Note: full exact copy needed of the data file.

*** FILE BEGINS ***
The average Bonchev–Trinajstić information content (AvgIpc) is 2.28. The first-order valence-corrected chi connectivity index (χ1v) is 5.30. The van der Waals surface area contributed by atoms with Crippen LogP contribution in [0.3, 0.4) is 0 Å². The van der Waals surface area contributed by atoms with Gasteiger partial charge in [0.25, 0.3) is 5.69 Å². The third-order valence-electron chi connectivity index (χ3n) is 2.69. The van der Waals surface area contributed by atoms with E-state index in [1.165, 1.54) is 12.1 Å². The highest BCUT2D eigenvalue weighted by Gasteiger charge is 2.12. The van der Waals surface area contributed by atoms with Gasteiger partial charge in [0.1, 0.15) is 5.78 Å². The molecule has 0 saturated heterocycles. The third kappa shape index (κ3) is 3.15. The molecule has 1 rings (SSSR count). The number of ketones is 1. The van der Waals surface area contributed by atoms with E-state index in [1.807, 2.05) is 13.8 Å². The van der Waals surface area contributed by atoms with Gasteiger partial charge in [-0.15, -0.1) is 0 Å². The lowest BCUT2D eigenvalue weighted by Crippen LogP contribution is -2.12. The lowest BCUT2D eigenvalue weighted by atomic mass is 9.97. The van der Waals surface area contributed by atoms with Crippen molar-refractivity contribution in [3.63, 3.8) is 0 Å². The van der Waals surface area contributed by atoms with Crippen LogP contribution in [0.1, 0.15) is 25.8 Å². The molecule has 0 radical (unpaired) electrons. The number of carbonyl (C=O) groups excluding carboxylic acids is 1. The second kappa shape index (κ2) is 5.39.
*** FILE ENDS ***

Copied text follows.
The average Bonchev–Trinajstić information content (AvgIpc) is 2.28. The first-order valence-corrected chi connectivity index (χ1v) is 5.30. The van der Waals surface area contributed by atoms with Crippen LogP contribution in [0.3, 0.4) is 0 Å². The van der Waals surface area contributed by atoms with Gasteiger partial charge in [0.25, 0.3) is 5.69 Å². The third-order valence-electron chi connectivity index (χ3n) is 2.69. The van der Waals surface area contributed by atoms with E-state index in [1.165, 1.54) is 12.1 Å². The highest BCUT2D eigenvalue weighted by Gasteiger charge is 2.12. The van der Waals surface area contributed by atoms with Gasteiger partial charge in [0.1, 0.15) is 5.78 Å². The molecule has 0 saturated heterocycles. The third kappa shape index (κ3) is 3.15. The molecule has 1 rings (SSSR count). The number of ketones is 1. The van der Waals surface area contributed by atoms with E-state index in [1.807, 2.05) is 13.8 Å². The van der Waals surface area contributed by atoms with Gasteiger partial charge in [-0.15, -0.1) is 0 Å². The lowest BCUT2D eigenvalue weighted by Crippen LogP contribution is -2.12. The lowest BCUT2D eigenvalue weighted by atomic mass is 9.97. The van der Waals surface area contributed by atoms with Crippen molar-refractivity contribution in [3.63, 3.8) is 0 Å². The van der Waals surface area contributed by atoms with Crippen LogP contribution in [0.1, 0.15) is 25.8 Å². The molecule has 0 radical (unpaired) electrons. The number of carbonyl (C=O) groups excluding carboxylic acids is 1. The second kappa shape index (κ2) is 5.39.